by Kathy B. Lauder.
Nashvillians have built some important connections with Tuskegee, Alabama, over the years, primarily in the fields of education, medicine, music, and the military.
Booker T. Washington hired Dr. Halley Tanner Dillon (1864-1901) to be resident physician at Tuskegee Institute in 1891. After passing the state’s challenging medical exam, Dillon became the first woman, black or white, to practice medicine in Alabama. At Tuskegee she taught several classes, supervised the infirmary, established a dispensary where she mixed her own medicines, and founded a nursing school. She returned to Nashville after marrying Pastor John Quincy Johnson in 1894. When she died in childbirth at age 36, her death certificate listed her profession as “housekeeper.”
Dr. John Henry Hale (1878-1944), a member of the Meharry faculty for nearly 40 years, was chairman of the Department of Surgery (performing more than 30,000 operations) as well as associate director of the Tumor Clinic, while also serving as head surgeon at Nashville’s Millie E. Hale Hospital. President (1935) of the National Medical Association, he was a longtime patron of the Tuskegee Institute and oversaw the Surgical Clinics there.
Dr. John Christopher Ashhurst (1908-1995), a native of British Guyana, served as chief pathologist at the Veterans Administration Hospital in Tuskegee, Alabama, before moving to Nashville in the mid-1960s to become head of surgical pathology at Meharry Medical College, while at the same time serving as the county medical examiner.
Thomas W. Talley (1870-1952), acknowledged as Tennessee’s first African American folklorist, began collecting folk songs about 1900 and published a collection, Negro Folk Rhymes, in 1922, a decade before Lomax and Niles. A Fisk graduate who later taught chemistry and choral music at his alma mater, Talley had previously taught at Tuskegee Institute (1900-1903).
Marcus H. Gunter (1918-2003) earned a degree in music at Tuskegee Institute. During college he performed with the Tuskegee Melody Barons, a popular dance band, and he later studied at the New England Conservatory of Music in Boston. During World War II, Gunter, a warrant officer, was director of the 41st Engineers Band in France. In 1947 he began a 39-year teaching career as music teacher and band director at Pearl High School. After retiring from his teaching career, he became owner and director of a Nashville funeral home.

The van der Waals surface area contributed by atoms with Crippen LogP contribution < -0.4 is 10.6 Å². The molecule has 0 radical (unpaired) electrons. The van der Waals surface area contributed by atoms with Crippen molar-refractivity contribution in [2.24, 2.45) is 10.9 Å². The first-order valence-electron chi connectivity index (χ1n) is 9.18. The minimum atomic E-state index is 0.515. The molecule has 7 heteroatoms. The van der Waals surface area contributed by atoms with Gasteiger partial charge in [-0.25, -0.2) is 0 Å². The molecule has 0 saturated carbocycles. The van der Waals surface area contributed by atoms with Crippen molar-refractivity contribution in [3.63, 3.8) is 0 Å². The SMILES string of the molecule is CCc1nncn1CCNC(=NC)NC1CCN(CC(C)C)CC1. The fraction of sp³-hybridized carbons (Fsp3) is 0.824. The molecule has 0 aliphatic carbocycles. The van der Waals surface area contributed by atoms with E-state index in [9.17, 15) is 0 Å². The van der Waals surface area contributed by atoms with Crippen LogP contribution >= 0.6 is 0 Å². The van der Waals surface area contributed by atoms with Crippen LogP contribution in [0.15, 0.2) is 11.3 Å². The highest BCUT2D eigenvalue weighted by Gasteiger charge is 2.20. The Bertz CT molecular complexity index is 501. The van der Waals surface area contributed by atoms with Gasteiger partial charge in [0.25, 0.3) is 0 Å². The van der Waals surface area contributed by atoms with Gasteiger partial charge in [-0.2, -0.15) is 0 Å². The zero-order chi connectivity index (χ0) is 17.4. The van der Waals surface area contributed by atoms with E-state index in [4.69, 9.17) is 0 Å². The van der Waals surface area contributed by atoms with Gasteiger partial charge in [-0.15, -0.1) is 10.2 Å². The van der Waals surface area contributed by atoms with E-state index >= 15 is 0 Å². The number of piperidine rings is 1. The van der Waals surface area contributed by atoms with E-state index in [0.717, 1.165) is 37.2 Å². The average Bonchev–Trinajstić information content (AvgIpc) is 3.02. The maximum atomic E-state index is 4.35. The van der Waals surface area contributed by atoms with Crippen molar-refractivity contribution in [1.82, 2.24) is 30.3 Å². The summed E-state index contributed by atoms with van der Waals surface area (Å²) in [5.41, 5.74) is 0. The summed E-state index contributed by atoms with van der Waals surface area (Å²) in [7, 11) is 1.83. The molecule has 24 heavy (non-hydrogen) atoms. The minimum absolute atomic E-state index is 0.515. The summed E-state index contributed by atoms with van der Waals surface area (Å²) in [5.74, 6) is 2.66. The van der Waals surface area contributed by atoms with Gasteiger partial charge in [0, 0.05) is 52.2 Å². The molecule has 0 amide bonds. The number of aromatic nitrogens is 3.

Daughter of a Philadelphia longshoreman, Dorothy Coley Edmond (1927-2006) attended Fisk University, then earning a nursing degree from Meharry Medical College, a master’s degree from Columbia University, and an Ed.D. from Peabody College. She worked as a nursing instructor at Tuskegee Institute before marrying and returning to Nashville, where she established the School of Nursing at Tennessee State University. She is believed to be the first African American registered nurse ever to become a member of the Tennessee Nurses Association.
Born in Pulaski, Tennessee, Moses McKissack III (1879-1952) was the grandson of a slave who passed on his skills as a “master builder” to his descendants. As a teenager, Moses was hired by a local contractor to create designs and drawings for a Pulaski construction business. From 1895-1905 the youngster oversaw building crews in Tennessee and Alabama before moving to Nashville, where he and his brother Calvin opened their own firm –Among their first projects were Fisk University’s Carnegie Library and the residence of Vanderbilt’s dean of architecture and engineering. Later projects included Pearl High School and the TSU Memorial Library, as well as many other schools, homes, churches, and office buildings throughout the South. Now based in New York City and Washington, D.C., McKissack & McKissack remains the oldest minority-owned architectural engineering company in the U.S.
Like his older brother Moses, Fisk University graduate Calvin McKissack (1890-1968) earned his architecture degree through a correspondence course and from lessons passed down by their grandfather. Not long after they opened their Nashville firm (1905), Calvin started a satellite company in Dallas. However, he eventually returned to Nashville to teach industrial drawing at Tennessee Agricultural and Industrial State Normal School (now Tennessee State University), which had opened in June 1912. Six years later he was hired to be director of Pearl High School’s industrial arts department, and he presently became executive secretary of the Tennessee State Association of Teachers in Colored Schools. When the state enacted a law requiring architects to be registered (1921), the McKissacks were nearly banned from taking the licensing examination because of their race. State administrators eventually conceded, evidently assuming neither brother would be able to pass, but when the authorities continued to dither after both men sailed through the exam, the national media took up the story . . . whereupon the McKissack brothers promptly received their licenses, and their company officially became Tennessee’s first professional African American architectural firm. Their $5.7 million contract (1942) to design and build the 99th Pursuit Squadron Air Base in Tuskegee, Alabama, was the largest federal contract ever granted to an African American firm up to that time. The base was the home of the Tuskegee Airmen, African American fighter pilots who would gain the admiration of the entire world for their skill and courage in combat. Moses McKissack, whom President Franklin D. Roosevelt appointed to the White House Conference on Housing Problems, continued to head the firm until his death in 1952. His brother Calvin succeeded him, handing the reins to Moses’s son, William DeBerry McKissack, in 1968.
Learn more about the Tuskegee Airmen in “Nashville-Tuskegee Connections, Part II.”
Some of this material has been adapted from the Greenwood Project.